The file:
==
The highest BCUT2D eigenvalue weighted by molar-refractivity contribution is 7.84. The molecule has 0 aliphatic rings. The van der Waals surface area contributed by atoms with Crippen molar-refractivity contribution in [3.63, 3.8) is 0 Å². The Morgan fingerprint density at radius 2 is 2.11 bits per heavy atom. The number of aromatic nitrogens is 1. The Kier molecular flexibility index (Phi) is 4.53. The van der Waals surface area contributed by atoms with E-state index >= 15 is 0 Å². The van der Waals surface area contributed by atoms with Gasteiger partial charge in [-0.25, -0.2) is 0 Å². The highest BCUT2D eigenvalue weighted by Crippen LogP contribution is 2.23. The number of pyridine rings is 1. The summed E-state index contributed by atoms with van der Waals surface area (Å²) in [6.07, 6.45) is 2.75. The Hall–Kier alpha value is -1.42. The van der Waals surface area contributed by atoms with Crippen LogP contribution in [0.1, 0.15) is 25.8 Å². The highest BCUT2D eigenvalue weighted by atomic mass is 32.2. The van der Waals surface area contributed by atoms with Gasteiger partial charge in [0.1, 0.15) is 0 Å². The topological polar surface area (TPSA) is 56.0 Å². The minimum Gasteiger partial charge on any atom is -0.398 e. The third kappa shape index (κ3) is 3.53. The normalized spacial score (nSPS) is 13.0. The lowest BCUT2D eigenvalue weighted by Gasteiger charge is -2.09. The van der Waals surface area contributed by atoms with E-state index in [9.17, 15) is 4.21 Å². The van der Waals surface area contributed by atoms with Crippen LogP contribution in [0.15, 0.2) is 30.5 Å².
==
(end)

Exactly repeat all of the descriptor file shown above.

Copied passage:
The highest BCUT2D eigenvalue weighted by molar-refractivity contribution is 7.84. The molecule has 0 aliphatic rings. The van der Waals surface area contributed by atoms with Crippen molar-refractivity contribution in [3.63, 3.8) is 0 Å². The Morgan fingerprint density at radius 2 is 2.11 bits per heavy atom. The number of aromatic nitrogens is 1. The Kier molecular flexibility index (Phi) is 4.53. The van der Waals surface area contributed by atoms with E-state index >= 15 is 0 Å². The van der Waals surface area contributed by atoms with Gasteiger partial charge in [-0.25, -0.2) is 0 Å². The highest BCUT2D eigenvalue weighted by Crippen LogP contribution is 2.23. The number of pyridine rings is 1. The summed E-state index contributed by atoms with van der Waals surface area (Å²) in [6.07, 6.45) is 2.75. The Hall–Kier alpha value is -1.42. The van der Waals surface area contributed by atoms with Crippen LogP contribution in [0.1, 0.15) is 25.8 Å². The highest BCUT2D eigenvalue weighted by atomic mass is 32.2. The van der Waals surface area contributed by atoms with Gasteiger partial charge in [0.1, 0.15) is 0 Å². The topological polar surface area (TPSA) is 56.0 Å². The minimum Gasteiger partial charge on any atom is -0.398 e. The third kappa shape index (κ3) is 3.53. The normalized spacial score (nSPS) is 13.0. The lowest BCUT2D eigenvalue weighted by Gasteiger charge is -2.09. The van der Waals surface area contributed by atoms with E-state index in [9.17, 15) is 4.21 Å². The van der Waals surface area contributed by atoms with Crippen LogP contribution in [0.15, 0.2) is 30.5 Å².